Antrum: The Deadliest Film Ever Made

Cursed films have reared their heads throughout the horror genre for years, from The Omen in 1976 to The Blair Witch Project in 1999. These films thrive on the fear and tension that comes from their very being and, while we now live in such a high-speed online world where fact checking renders the rumours of cursed films more difficult to effectively pull off, they still show up in their plenty. The latest comes with Antrum: The Deadliest Film Ever Made from writer-directors David Amito and Michael Laicini. Less a film trying to trick you into believing its foul-history, Antrum is an eerie success in telling a horror story about horror stories. 

“Is she in heaven?” asks Nathan (Rowan Smyth) to his mother after leaving the vets where the family dog, Maxine, has just been euthanised for undisclosed reasons. “No, she was bad,”she replies, much to the shock of older sibling Oralee (Nicole Tompkins). Oralee, later claiming to have found a grimoire, takes Nathan camping in a local forest, infamous as a place of suicides, to dig a hole to hell in order to redeem Maxine’s soul and give Nathan the peace he needs to mourn and move on. As they incant the grimoire’s rituals and follow it’s instruction, the two begin to delve through the layers of hell as the forest gets darker around them.

Sandwiching this basic premise lies a short ‘documentary’ that provides you with a basic history surrounding the curse of the film: showing Antrum screenings bursting into flames, several festival judges dying hours after watching the film, and audiences being spiked with LSD resulting in horrifying brawls and stampedes. It’s an incredibly risky decision, opening with talking heads depicting film theorists, philosophers and historians, all telling you how terrifying and spectacular Antrum is, and it is a risk that doesn’t completely pay off. The film climbs and crescendos at an easy pace, relying on atmosphere rather than frights, in a way that will turn many horror fans off. 

One of the opening interviewees says that when watching Antrum “You don’t jump out of your seat with scares, but it gets under your skin.” It’s a great summary of where the film wants to take you. Its attempts to authentically recreate the ’70s horror aesthetic are effective, reminiscent almost of The Texas Chainsaw Massacre in how it captures the ominous orange hues of the outdoors. The soundscape composed by Alicia Fricker ensures that you are held by an unsettling feeling, making up for the general lack of scares. Mostly, it is the performances from child actor Smyth that maintains the deeply weird and ominous nature of the film that is so important in keeping you from switching off.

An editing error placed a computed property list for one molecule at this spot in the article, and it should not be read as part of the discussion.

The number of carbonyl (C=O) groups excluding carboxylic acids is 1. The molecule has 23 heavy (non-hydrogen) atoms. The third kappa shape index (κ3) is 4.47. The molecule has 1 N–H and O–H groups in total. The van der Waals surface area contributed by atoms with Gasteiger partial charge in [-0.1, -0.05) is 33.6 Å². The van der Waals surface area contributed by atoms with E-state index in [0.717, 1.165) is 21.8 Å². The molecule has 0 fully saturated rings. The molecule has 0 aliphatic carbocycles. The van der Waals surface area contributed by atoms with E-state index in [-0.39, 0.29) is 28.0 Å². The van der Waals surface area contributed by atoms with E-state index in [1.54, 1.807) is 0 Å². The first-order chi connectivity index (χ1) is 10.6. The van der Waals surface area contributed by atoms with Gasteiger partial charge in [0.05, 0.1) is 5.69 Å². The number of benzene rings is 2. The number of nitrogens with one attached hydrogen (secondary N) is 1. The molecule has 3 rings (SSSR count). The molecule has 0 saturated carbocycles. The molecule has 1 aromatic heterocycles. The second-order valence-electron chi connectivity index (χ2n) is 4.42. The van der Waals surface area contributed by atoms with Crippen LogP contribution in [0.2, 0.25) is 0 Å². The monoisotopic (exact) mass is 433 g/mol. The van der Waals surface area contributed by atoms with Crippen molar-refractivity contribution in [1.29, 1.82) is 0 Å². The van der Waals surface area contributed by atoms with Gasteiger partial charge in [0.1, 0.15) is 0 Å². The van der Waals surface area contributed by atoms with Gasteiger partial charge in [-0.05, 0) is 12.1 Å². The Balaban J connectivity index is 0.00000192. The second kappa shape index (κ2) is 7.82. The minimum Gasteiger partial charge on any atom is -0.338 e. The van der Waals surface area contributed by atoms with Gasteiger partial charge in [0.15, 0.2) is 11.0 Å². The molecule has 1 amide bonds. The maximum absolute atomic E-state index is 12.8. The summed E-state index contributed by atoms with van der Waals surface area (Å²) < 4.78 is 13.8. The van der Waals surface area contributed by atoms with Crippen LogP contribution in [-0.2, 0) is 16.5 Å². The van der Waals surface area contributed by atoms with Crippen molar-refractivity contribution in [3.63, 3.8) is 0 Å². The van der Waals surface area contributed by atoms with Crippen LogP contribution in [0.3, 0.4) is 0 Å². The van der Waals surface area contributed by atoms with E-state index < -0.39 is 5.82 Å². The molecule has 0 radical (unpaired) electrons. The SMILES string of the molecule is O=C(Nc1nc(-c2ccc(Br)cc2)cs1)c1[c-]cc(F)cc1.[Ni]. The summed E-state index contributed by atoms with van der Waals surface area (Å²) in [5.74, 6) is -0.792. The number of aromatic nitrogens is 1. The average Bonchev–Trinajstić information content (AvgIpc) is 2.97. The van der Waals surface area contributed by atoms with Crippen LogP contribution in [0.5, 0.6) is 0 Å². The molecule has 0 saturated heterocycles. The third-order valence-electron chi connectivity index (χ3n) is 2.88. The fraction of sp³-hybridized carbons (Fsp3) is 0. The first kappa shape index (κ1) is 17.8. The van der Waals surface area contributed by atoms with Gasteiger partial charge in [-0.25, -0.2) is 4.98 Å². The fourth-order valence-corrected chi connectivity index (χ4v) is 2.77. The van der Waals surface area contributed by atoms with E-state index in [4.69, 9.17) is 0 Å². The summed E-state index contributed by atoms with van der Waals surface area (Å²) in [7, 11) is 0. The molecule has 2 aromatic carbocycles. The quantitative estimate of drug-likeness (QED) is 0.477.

Smyth is the typical uncanny child. Oralee is oblivious to the shadows lurking in the surrounding forest and the sounds of hell announcing that they’re reached the next layer. As the audience, we see all these things. But Nathan sees them too. His awareness is unnerving, his childish naivety and simple desire to save his dog is juxtaposed by this connection to hell itself. Opposite him, Tompkins too gives a fantastic performance. As Oralee’s plans unfold you learn that everything she does is for her brother, out of care and distress, as she watches him suffering nightmares every time he falls asleep, believing Maxine to be in pain. Their chemistry is really great to watch and the casting director must be given credit where’s due as the two even look like they could be related.

Viewed as a horror film alone, Antrum is weak, but I don’t believe it was ever meant solely to scare. The documentary frame asks you to reflect on cursed films, to think critically about them. As the credits roll the ‘producers’ who found the lost film break down why it could cause spectators to have such extreme reactions. They look at the binaural sound design and the sigils overlaid onto the film. They end with a final piece of dialogue from a film philosopher declaring his absolute faith in the way film has the power to “Make you believe something into being true.” And if that isn’t a poignant comment on cursed films and the horror genre itself, I don’t know what is. 

Antrum: The Deadliest Film Ever Made is released in UK cinemas on October 23 before arriving on DVD and digital from October 26.

Alex Dewing

Updated: Oct 23, 2020

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